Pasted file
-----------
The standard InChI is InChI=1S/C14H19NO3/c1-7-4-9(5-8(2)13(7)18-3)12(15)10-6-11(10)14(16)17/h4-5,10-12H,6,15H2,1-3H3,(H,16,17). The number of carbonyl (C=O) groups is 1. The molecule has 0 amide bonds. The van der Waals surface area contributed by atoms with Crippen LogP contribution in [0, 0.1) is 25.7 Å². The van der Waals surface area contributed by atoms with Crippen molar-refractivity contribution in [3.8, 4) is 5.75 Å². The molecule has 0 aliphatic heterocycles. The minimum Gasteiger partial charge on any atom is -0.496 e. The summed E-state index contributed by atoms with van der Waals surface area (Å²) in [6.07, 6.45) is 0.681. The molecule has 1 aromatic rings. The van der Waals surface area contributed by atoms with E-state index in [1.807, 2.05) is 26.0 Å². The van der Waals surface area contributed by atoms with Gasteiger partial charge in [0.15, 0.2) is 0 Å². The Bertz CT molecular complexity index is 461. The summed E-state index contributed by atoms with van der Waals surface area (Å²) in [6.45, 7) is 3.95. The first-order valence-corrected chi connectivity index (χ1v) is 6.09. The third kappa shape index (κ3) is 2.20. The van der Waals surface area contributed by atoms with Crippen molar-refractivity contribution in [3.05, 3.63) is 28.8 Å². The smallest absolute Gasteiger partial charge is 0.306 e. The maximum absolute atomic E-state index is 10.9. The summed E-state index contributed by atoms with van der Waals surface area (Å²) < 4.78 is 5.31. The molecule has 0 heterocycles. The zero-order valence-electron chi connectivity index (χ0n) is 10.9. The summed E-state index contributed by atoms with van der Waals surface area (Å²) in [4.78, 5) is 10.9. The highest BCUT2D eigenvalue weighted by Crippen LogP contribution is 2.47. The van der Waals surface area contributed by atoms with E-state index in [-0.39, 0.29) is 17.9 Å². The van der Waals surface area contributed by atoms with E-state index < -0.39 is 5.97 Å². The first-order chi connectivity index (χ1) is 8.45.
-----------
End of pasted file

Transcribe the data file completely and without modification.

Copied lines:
The standard InChI is InChI=1S/C14H19NO3/c1-7-4-9(5-8(2)13(7)18-3)12(15)10-6-11(10)14(16)17/h4-5,10-12H,6,15H2,1-3H3,(H,16,17). The number of carbonyl (C=O) groups is 1. The molecule has 0 amide bonds. The van der Waals surface area contributed by atoms with Crippen LogP contribution in [0, 0.1) is 25.7 Å². The van der Waals surface area contributed by atoms with Crippen molar-refractivity contribution in [3.8, 4) is 5.75 Å². The molecule has 0 aliphatic heterocycles. The minimum Gasteiger partial charge on any atom is -0.496 e. The summed E-state index contributed by atoms with van der Waals surface area (Å²) in [6.07, 6.45) is 0.681. The molecule has 1 aromatic rings. The van der Waals surface area contributed by atoms with E-state index in [1.807, 2.05) is 26.0 Å². The van der Waals surface area contributed by atoms with Gasteiger partial charge in [0.15, 0.2) is 0 Å². The Bertz CT molecular complexity index is 461. The summed E-state index contributed by atoms with van der Waals surface area (Å²) in [6.45, 7) is 3.95. The first-order valence-corrected chi connectivity index (χ1v) is 6.09. The third kappa shape index (κ3) is 2.20. The van der Waals surface area contributed by atoms with Crippen molar-refractivity contribution in [3.05, 3.63) is 28.8 Å². The smallest absolute Gasteiger partial charge is 0.306 e. The maximum absolute atomic E-state index is 10.9. The summed E-state index contributed by atoms with van der Waals surface area (Å²) < 4.78 is 5.31. The molecule has 0 heterocycles. The zero-order valence-electron chi connectivity index (χ0n) is 10.9. The summed E-state index contributed by atoms with van der Waals surface area (Å²) in [4.78, 5) is 10.9. The highest BCUT2D eigenvalue weighted by Crippen LogP contribution is 2.47. The van der Waals surface area contributed by atoms with E-state index in [-0.39, 0.29) is 17.9 Å². The van der Waals surface area contributed by atoms with E-state index < -0.39 is 5.97 Å². The first-order chi connectivity index (χ1) is 8.45.